Toraverb 2 will work with Windows 7 or higher, 4+ GB of RAM, and a 2.5 GHz multicore CPU with SSE (2.8 GHz multicore is recommended). It has VST and AAX versions available (32-bit and 64-bit). On the Mac, you’ll need OS X 10.7 or higher, 2.5 GHz CPU (2.8 GHz is recommended), 4+GB of RAM. AU, VST and AAX versions are available (32-bit and 64-bit). Installing Toraverb 2 was simple, and you can activate it online by logging into your D16 account or by downloading an activation file to activate it offline.
After you’ve added it to a track or a bus in your DAW, you’ll be presented with the display. One great thing about the display (besides how nice it looks) is that there are two different sizes. Along the top of the display and buttons are menus for various functions. A couple of the items available under the Options menu are processing quality settings and display size choices. To the right is the display for the current preset, and clicking on that will open the browser in which you can choose from the many other presets that are on board. You can also skim through the presets by using the Previous/Next buttons. Other functions include the ability to Initialize the settings (INIT – start a preset from basic settings), Reload a preset (i.e. – maybe you don’t like how your edits have gone amiss), and Save a preset.
Many of the controls that change the “guts” of the sound are over on the left side of the display. One of the best parts of Toraverb 2 is that it has many controls separated by the early or late reflections. Once you’ve selected either the Early or Late tabs, you can change many of the parameters.
The available controls located here are Pre-Delay (up to 500ms), Size, Bass Cut, Crosstalk between the left/right channel delay lines (only on the Early reflections tab), Feedback (Late reflections tab only), Attenuation – similar to a tone control since it can adjust the sound of the reflective surface, and Diffusion – changes the way the reflected sound is affected by the surface from which it is reflected. Last but not least in this section is the Modulation control. This will dial in an amount of modulation for the reflections, and it sounds like it causes the pitch to slightly waver in a semi-random fashion.
To the right of that section control to adjust a single-band parametric EQ. There are two of these actually, one each for the early and late reflections. Three types of filtering are available: high shelf, low shelf, and bell. Gain, frequency, and bandwidth controls are also present. Up next is the mixer section. From here you can change the panning for the early/late signals, and increase/decrease the gain for each as well. When you enable the MS Mode button, the left/right panning controls will then function as mid/side controls.
The last area on the display is the Master section. This is where you can change the dry/wet amount (this can be locked for switching between presets) and the FX Curve which adjusts the crossfade from the dry to the wet signal. The last two controls are for Ducking (uses compression to adjust the wet level in proportion with the dry mix level) and Attack/Release which adjusts the attack/release times of the Ducking effect.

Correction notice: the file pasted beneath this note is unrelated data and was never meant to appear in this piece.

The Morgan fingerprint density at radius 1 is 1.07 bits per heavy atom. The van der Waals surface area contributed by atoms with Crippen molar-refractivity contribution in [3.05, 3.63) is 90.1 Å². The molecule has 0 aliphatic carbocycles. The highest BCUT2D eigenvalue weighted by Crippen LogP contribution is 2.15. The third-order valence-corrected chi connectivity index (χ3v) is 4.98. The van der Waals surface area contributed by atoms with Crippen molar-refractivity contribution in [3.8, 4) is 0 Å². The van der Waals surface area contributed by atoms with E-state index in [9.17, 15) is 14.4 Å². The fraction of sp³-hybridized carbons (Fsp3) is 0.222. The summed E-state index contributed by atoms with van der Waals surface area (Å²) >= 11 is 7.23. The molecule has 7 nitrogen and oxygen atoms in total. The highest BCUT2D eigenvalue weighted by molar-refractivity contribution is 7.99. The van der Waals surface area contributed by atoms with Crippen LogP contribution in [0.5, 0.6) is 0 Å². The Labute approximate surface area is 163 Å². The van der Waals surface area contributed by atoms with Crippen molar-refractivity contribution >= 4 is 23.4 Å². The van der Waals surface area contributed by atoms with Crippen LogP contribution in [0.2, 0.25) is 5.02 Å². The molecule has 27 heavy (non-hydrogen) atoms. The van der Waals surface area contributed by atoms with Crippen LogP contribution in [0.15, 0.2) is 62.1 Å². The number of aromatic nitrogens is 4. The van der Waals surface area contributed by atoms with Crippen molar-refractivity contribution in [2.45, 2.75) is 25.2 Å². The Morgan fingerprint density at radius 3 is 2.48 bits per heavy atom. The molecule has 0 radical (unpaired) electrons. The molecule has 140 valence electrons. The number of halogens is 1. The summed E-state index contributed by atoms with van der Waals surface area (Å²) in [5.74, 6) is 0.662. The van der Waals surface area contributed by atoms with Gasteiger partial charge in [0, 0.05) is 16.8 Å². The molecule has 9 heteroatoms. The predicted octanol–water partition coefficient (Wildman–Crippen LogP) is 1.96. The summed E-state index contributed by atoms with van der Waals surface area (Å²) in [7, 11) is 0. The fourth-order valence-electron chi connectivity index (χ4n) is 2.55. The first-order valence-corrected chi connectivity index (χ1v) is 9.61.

When Toraverb 2 was released, it had an intro price of $49 USD, and then it went to its regular price of $69 USD. There is also an upgrade path for those who bought the original version. I think this is very affordable, especially when you consider some of the other high quality reverbs on the market with similar features can cost you much more.
Toraverb 2 is really a treat, and will easily win you over with its intuitive interface, great sound, and programmability.
Devastator 2 is a multiband distortion plugin that uses diode-clipper emulation and analog-modeled filters. The filtering can occur before or after the diode clipper. These filters have cutoff and resonance controls with the classic types: low pass, high pass, bandpass, and band-reject. An improved browser and a larger GUI is also available.
For the PC you’ll need Windows 7 (or higher), 1.5 GHz CPU with SSE (2.0+ GHz multicore recommended), 4+ GB of RAM. VST and AAX versions are available (32-bit and 64-bit). For the Mac, you’ll need OS X 10.7 (or higher), 1.5 GHz Intel-based CPU (2.0 GHz recommended), and 4+ GB of RAM. AU, VST and AAX versions are available (32-bit and 64-bit). Like the others in this article, Devastor 2 is easy to install. You can activate it online by logging into your D16 account, or by downloading an activation file to activate it offline.
After you have it installed and activated, you can load it onto a track in your preferred host. At the top are controls for loading/saving presets and some other options. On the left side is the Shaper section with controls for dynamics, preamp, threshold, and shape. This is where the diode-clipping takes place. Dynamics control will level out any amplitude differences and works somewhat like a compressor. The preamp is the signal amplifier for the diode clipper. The threshold sets the nominal amplitude level, and anything above that setting is where the distortion takes place. The shape will warp the clipping curve you’ve selected, and there are six available curve types to choose from. Those curve types are covered in the manual in more detail if you’d like additional info on them. +/- LEDs give you feedback when the signal goes past the threshold setting.